Sen. Michael Padilla was removed from his role as Senate majority whip last week by majority Democrats in the state Senate following public outcry over decades-old harassment allegations. Senate Democrats reportedly met privately to discuss Padilla’s role in the party, and ultimately voted to “vacate the position” and choose a new whip next month. The meeting followed Padilla's decision to publicly end his campaign in the lieutenant governor's race after skirting controversy for weeks concerning claims of harassment filed against him in 2006, when a number of subordinates working under him at a city 911 call center said Padilla made disparaging remarks about women and repeatedly asked some employees for dates after being rejected. Padilla denied the allegations, but the city settled, and he resigned from the post the following year. The claims were brought up again last month when Democratic gubernatorial candidate Michelle Lujan Grisham told The Associated Press that Padilla should drop out of the race because of his history. In a statement released after Padilla was removed from his leadership role, Senate Majority Leader Peter Wirth called Padilla a “valued member of the New Mexico state Senate.” The statement says the caucus will meet early in January to elect a new majority whip. The 30-day legislative session starts on Jan. 16.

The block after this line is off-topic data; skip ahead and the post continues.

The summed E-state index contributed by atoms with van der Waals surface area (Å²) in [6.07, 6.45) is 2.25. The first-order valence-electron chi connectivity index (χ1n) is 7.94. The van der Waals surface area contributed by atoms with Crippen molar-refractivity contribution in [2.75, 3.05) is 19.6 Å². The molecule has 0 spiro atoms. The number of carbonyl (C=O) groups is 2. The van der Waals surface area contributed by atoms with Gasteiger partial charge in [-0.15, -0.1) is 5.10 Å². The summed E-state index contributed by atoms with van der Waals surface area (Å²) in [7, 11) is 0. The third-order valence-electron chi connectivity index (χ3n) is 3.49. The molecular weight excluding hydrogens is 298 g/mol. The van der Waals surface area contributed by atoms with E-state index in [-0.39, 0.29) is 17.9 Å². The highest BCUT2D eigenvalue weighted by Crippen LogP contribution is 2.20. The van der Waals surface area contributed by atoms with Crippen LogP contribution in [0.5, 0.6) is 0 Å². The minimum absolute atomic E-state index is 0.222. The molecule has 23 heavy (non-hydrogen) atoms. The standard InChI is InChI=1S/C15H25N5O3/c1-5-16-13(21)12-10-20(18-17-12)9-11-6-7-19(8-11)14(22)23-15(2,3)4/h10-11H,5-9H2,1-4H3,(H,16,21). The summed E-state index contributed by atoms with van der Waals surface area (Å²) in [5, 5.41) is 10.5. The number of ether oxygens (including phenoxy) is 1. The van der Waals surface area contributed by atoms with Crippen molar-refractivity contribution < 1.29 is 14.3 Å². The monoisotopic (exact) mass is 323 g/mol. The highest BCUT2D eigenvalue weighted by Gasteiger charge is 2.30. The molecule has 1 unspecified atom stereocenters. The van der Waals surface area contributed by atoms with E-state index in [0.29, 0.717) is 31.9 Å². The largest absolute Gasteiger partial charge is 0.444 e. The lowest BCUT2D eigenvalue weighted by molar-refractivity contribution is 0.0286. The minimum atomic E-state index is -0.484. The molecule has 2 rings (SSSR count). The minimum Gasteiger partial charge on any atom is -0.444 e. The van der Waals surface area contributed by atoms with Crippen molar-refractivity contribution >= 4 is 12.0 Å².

State Senator Announces Net Neutrality Legislation
State Senator Howie Morales announced last week that he will propose legislation to establish net neutrality for New Mexico following the Federal Communications Commission's decision to repeal internet regulations. Last week, the FCC rolled back Obama-era net neutrality rules, which protect consumers by ensuring that internet service providers (ISPs) like Comcast, AT&T and Verizon treat all websites the same by barring them from blocking or slowing down certain services. The regulations were enacted in 2015 so that services like Netflix or Hulu could not be interrupted by ISPs that are owned by competitors, and to protect communications between consumers. The FCC's vote to roll back those protections means that broadband providers will now have complete control over the content and speeds their clients experience. According to a statement released by Sen. Morales, legislation at the state level could require that broadband providers practice net neutrality to do business in New Mexico.
City Attorney Says Rio Rancho Did Not Violate IPRA
Earlier this year, the New Mexico Attorney General's office said the city of Rio Rancho violated state laws by charging $30 for access to 911 recordings. Rio Rancho City Attorney Gregory Lauer responded to the allegations in a letter saying that the city disagrees with the Attorney General's office and will actually be considering raising the prices for some services. He argued that state statute allows municipalities to charge a “reasonable” fee to provide copies of records. The Inspection of Public Records Act (IPRA) allows public agencies to charge the “actual costs” for making copies of records, but does not allow them to charge for the retrieval of the records. Lauer's letter, however, references the Public Records Act (PRA), which must be considered alongside the IPRA. The state Attorney General's office does not have the authority to fine or reprimand the city of Rio Rancho for violations of IPRA.